Tuesday, April 26, 2011

Sculpting the Garden II

In my previous entry, I posted pictures from the first two days of the Easter Garden Sculpting Extravaganza (as it is now officially titled, headline style and all).  I'm a bit overwhelmed by the lack of greenery in the new garden beds, but the layout is pretty much finished (5 minutes before the parental units were due to be driven to the airport).

Here are the pictures of the last day and a half in chronological order:

My dad smoothing out the sand that the pavers will sit on for the seating area

One of the dogs (Sage this time, I think) walked through the finally level sand

Just as most of the pavers were laid, Pip walked through the very small unpaved area. Again.

Pip looking constructive

The finished beds

purdy shapes

'steps' up to the contemplative spot. I will be sticking my refurbished tipshop bench up there under a magnolia tree

view to the domain/eastern shore (and ugly garden shed) from the contemplative spot

"there's a wolf in my garden!"

And for my next task:

my poor rhubarb plants waiting to be split replanted in their new home

Sunday, April 24, 2011

Sculpting the Garden: Easter Project

I've got the family down for a good holiday digathon. At Christmas I lured my family down to Tassie with offerings of turkey and homegrown vegies for a similar reason: cheap labour.

The task for Easter is to sculpt the side area of my backyard. It's been vegie garden beds with an uber functional aesthetic since I moved in (although it was originally all weeds apart from the rhubarb square in the corner). I don't want my garden just to be functional, as in purely for fruit and vegetable production. I also want a place to sit in, study, eat, enjoy. So I drew up a plan which has nooks for seating areas: one near the house for table and chairs, and one up the back where the rhubarb (and the best view to the north east) was for solitary contemplation.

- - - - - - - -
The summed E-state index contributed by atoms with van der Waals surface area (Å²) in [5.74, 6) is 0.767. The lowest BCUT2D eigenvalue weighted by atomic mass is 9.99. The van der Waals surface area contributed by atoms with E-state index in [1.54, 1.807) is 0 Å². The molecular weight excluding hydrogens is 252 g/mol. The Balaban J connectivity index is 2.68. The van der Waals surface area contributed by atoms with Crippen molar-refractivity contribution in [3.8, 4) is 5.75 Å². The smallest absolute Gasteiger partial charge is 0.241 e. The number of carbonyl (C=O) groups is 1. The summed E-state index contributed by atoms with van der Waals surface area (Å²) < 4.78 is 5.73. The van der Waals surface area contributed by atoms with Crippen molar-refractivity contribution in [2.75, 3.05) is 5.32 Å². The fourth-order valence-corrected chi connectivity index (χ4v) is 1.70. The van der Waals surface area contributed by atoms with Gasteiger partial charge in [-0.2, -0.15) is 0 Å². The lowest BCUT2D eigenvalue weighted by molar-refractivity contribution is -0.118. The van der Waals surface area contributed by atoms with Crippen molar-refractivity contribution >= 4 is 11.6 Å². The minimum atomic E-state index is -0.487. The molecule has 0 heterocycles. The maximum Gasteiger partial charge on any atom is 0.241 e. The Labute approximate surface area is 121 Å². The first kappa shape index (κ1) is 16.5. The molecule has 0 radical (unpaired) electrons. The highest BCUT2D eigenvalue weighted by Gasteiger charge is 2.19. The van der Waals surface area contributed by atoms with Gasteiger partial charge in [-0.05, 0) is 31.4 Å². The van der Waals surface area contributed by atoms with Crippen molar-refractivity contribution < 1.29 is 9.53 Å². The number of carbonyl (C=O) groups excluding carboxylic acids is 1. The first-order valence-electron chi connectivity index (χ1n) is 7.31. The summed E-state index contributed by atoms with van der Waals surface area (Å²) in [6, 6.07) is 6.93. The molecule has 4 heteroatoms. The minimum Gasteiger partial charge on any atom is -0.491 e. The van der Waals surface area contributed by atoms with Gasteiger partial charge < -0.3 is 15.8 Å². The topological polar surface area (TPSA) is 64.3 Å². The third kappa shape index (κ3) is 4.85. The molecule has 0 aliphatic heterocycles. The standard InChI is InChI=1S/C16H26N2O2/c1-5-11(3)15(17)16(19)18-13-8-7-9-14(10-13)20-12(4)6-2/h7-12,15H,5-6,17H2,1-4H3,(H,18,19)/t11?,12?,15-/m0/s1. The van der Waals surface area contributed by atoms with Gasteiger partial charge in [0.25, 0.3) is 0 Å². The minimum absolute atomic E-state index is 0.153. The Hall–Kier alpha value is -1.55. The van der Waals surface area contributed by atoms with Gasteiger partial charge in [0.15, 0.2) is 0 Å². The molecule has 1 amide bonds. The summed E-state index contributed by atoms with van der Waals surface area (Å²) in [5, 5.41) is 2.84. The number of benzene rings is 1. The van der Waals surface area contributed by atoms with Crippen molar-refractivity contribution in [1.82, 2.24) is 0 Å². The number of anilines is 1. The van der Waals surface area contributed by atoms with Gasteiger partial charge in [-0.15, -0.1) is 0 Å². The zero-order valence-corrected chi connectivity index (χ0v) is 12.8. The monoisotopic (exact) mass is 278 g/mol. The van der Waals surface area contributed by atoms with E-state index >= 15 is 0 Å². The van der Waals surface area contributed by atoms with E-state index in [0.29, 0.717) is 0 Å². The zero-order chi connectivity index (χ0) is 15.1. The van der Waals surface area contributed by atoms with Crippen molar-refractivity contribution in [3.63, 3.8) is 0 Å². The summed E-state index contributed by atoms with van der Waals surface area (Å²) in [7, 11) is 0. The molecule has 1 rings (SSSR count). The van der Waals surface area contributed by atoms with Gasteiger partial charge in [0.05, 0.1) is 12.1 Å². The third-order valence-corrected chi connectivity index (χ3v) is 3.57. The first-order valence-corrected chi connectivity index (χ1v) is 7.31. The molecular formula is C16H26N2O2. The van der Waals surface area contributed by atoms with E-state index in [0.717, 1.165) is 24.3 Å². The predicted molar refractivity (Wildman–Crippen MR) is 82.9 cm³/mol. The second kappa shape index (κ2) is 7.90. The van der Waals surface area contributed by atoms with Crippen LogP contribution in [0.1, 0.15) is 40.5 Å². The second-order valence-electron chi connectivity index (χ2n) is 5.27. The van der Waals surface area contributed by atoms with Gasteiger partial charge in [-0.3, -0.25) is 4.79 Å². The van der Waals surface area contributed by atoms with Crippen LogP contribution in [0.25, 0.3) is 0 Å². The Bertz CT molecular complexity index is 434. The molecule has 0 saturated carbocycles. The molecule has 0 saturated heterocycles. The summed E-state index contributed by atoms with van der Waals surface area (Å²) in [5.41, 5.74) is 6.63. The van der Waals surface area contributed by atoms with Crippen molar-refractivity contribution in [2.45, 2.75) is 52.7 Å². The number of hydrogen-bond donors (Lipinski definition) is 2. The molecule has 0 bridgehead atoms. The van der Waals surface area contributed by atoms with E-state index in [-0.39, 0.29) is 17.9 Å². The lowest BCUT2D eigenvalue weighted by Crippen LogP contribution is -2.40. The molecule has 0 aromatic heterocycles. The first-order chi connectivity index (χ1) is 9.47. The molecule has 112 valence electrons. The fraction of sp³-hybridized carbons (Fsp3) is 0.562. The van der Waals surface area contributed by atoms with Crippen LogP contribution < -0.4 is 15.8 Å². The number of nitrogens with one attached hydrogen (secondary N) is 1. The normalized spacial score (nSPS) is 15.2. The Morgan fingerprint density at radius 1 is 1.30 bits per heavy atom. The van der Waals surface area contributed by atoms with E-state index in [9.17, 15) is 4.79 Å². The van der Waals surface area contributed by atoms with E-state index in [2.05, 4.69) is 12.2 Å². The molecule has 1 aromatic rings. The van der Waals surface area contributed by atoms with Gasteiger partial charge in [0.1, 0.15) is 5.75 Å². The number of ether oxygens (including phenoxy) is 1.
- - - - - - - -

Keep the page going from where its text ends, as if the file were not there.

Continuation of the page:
Here are some photos from yesterday's construction efforts. I stupidly forgot to take a 'before' photo, but imagine a couple of large beds with overgrown leeks, silverbeet, weeds, strawberries, raspberry etc etc.

The head digger:

My uprooted raspberry cane, sitting in a bucket of water and liquid fertiliser:

The rhubarb patch. It needs to be totally uprooted

....and a view from the other direction:

bed removal:

And some photos from today:

Bunny, my sister's Jack Russell, is helping:

Will post updates tomorrow. This afternoon we laid out tiered beds and I dug up the rhubarb, placing them in buckets of water and liquid fertiliser before we plant them out as 'decorative functional' border plants along the new scalloped beds. I just forgot to take photos at the end of the day. I hope hope hope the rhubarb plants survive, because they've been spectacularly productive the last 18 months. I also hope my attempts to split the bigger ones go well. If anyone has any rhubarb hints, let me know.